Divine Presence and Epistemic Trust

10 Pages Posted: 8 Jan 2013

See all articles by Jerry L. Martin

Jerry L. Martin

University of Colorado at Boulder; National Endowment for the Humanities

Date Written: October 20, 2012

Abstract

The experience of divine presence is compelling. Yet it immediately confronts the Epistemology of Doubt that has dominated modern philosophy since Descartes. Among its many limitations, this tradition is ill-equipped to understand divine self-presentation. But an alternative tradition can be conceived. Drawing on Thomas Reid and G. E. Moore, as well as other thinkers, we can envision an Epistemics of Trust. This is not so much a theory (like those offered by Alston and Plantinga) as a research program, in the sense expounded by Imre Lakatos, that would address a wide range of knowings. It is here applied to two experiences of divine presence, Moses’ and the author’s own. The analysis illuminates not only the experiences, but the nature of the divine reality presenting itself.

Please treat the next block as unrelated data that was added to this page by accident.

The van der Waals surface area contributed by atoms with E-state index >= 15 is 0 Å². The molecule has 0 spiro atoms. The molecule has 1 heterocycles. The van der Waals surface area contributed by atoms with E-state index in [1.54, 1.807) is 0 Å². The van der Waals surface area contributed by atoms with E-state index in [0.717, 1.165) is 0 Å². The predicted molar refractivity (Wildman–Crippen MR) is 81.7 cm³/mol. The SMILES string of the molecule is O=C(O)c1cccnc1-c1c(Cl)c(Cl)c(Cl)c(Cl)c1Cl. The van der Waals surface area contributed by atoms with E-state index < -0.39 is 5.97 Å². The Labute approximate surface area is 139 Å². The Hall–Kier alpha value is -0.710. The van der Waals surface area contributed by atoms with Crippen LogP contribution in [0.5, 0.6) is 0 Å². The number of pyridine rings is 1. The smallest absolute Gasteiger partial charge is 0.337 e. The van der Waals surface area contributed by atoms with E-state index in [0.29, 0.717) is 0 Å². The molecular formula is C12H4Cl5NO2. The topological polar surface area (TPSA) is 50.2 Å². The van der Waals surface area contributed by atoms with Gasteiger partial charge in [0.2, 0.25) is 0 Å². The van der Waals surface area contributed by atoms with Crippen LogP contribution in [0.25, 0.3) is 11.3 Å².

Keywords: divine presence, epistemology, Imre Lakatos, agnosticism, Epistemics of Trust, divine reality

Suggested Citation

Martin, Jerry L., Divine Presence and Epistemic Trust (October 20, 2012). Available at SSRN: https://ssrn.com/abstract=2195680 or http://dx.doi.org/10.2139/ssrn.2195680

Jerry L. Martin (Contact Author)

University of Colorado at Boulder ( email )

United States

National Endowment for the Humanities ( email )

1100 Pennsylvania
N.W. Washington, DC 20506
United States

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